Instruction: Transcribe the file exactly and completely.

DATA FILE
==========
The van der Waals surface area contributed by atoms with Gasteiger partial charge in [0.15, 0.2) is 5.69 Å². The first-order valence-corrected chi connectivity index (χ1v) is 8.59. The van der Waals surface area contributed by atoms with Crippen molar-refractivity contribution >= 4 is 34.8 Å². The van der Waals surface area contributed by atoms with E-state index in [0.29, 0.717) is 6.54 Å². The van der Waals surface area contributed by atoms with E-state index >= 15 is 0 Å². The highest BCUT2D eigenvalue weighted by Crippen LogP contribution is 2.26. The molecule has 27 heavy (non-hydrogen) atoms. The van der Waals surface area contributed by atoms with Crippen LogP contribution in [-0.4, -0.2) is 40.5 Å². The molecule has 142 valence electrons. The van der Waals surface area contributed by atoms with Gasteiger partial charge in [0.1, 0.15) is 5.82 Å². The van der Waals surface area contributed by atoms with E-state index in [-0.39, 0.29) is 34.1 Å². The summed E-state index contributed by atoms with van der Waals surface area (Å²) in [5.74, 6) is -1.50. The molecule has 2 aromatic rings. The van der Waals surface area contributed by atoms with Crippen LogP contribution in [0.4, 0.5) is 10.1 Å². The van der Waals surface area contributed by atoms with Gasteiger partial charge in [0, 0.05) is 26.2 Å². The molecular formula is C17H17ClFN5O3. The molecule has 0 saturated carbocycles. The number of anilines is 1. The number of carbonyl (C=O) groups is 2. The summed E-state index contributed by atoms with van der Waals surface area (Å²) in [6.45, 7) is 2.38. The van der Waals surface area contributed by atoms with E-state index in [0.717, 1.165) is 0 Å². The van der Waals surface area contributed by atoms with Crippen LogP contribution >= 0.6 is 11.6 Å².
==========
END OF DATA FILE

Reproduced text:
The van der Waals surface area contributed by atoms with Gasteiger partial charge in [0.15, 0.2) is 5.69 Å². The first-order valence-corrected chi connectivity index (χ1v) is 8.59. The van der Waals surface area contributed by atoms with Crippen molar-refractivity contribution >= 4 is 34.8 Å². The van der Waals surface area contributed by atoms with E-state index in [0.29, 0.717) is 6.54 Å². The van der Waals surface area contributed by atoms with E-state index >= 15 is 0 Å². The highest BCUT2D eigenvalue weighted by Crippen LogP contribution is 2.26. The molecule has 27 heavy (non-hydrogen) atoms. The van der Waals surface area contributed by atoms with Crippen LogP contribution in [-0.4, -0.2) is 40.5 Å². The molecule has 142 valence electrons. The van der Waals surface area contributed by atoms with Gasteiger partial charge in [0.1, 0.15) is 5.82 Å². The van der Waals surface area contributed by atoms with E-state index in [-0.39, 0.29) is 34.1 Å². The summed E-state index contributed by atoms with van der Waals surface area (Å²) in [5.74, 6) is -1.50. The molecule has 2 aromatic rings. The van der Waals surface area contributed by atoms with Crippen LogP contribution in [0.4, 0.5) is 10.1 Å². The van der Waals surface area contributed by atoms with Gasteiger partial charge in [0, 0.05) is 26.2 Å². The molecular formula is C17H17ClFN5O3. The molecule has 0 saturated carbocycles. The number of anilines is 1. The number of carbonyl (C=O) groups is 2. The summed E-state index contributed by atoms with van der Waals surface area (Å²) in [6.45, 7) is 2.38. The van der Waals surface area contributed by atoms with E-state index in [0.717, 1.165) is 0 Å². The van der Waals surface area contributed by atoms with Crippen LogP contribution >= 0.6 is 11.6 Å².